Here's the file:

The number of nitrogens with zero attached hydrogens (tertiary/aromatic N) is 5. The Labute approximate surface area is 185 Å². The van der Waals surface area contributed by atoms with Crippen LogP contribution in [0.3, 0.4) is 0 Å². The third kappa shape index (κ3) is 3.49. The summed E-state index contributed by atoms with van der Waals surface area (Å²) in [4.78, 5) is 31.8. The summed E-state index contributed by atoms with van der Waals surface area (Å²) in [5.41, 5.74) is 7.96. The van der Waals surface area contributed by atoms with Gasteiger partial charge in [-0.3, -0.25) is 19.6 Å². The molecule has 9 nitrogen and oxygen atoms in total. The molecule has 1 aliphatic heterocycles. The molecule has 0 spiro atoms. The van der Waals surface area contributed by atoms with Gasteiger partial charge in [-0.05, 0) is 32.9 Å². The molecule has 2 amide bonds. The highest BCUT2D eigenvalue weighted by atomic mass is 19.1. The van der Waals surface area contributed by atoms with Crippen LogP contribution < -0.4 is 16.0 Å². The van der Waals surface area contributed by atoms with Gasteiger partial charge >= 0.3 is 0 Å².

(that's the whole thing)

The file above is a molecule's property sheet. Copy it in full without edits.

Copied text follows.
The number of nitrogens with zero attached hydrogens (tertiary/aromatic N) is 5. The Labute approximate surface area is 185 Å². The van der Waals surface area contributed by atoms with Crippen LogP contribution in [0.3, 0.4) is 0 Å². The third kappa shape index (κ3) is 3.49. The summed E-state index contributed by atoms with van der Waals surface area (Å²) in [4.78, 5) is 31.8. The summed E-state index contributed by atoms with van der Waals surface area (Å²) in [5.41, 5.74) is 7.96. The van der Waals surface area contributed by atoms with Gasteiger partial charge in [-0.3, -0.25) is 19.6 Å². The molecule has 9 nitrogen and oxygen atoms in total. The molecule has 1 aliphatic heterocycles. The molecule has 0 spiro atoms. The van der Waals surface area contributed by atoms with Gasteiger partial charge in [-0.05, 0) is 32.9 Å². The molecule has 2 amide bonds. The highest BCUT2D eigenvalue weighted by atomic mass is 19.1. The van der Waals surface area contributed by atoms with Crippen LogP contribution < -0.4 is 16.0 Å². The van der Waals surface area contributed by atoms with Gasteiger partial charge >= 0.3 is 0 Å².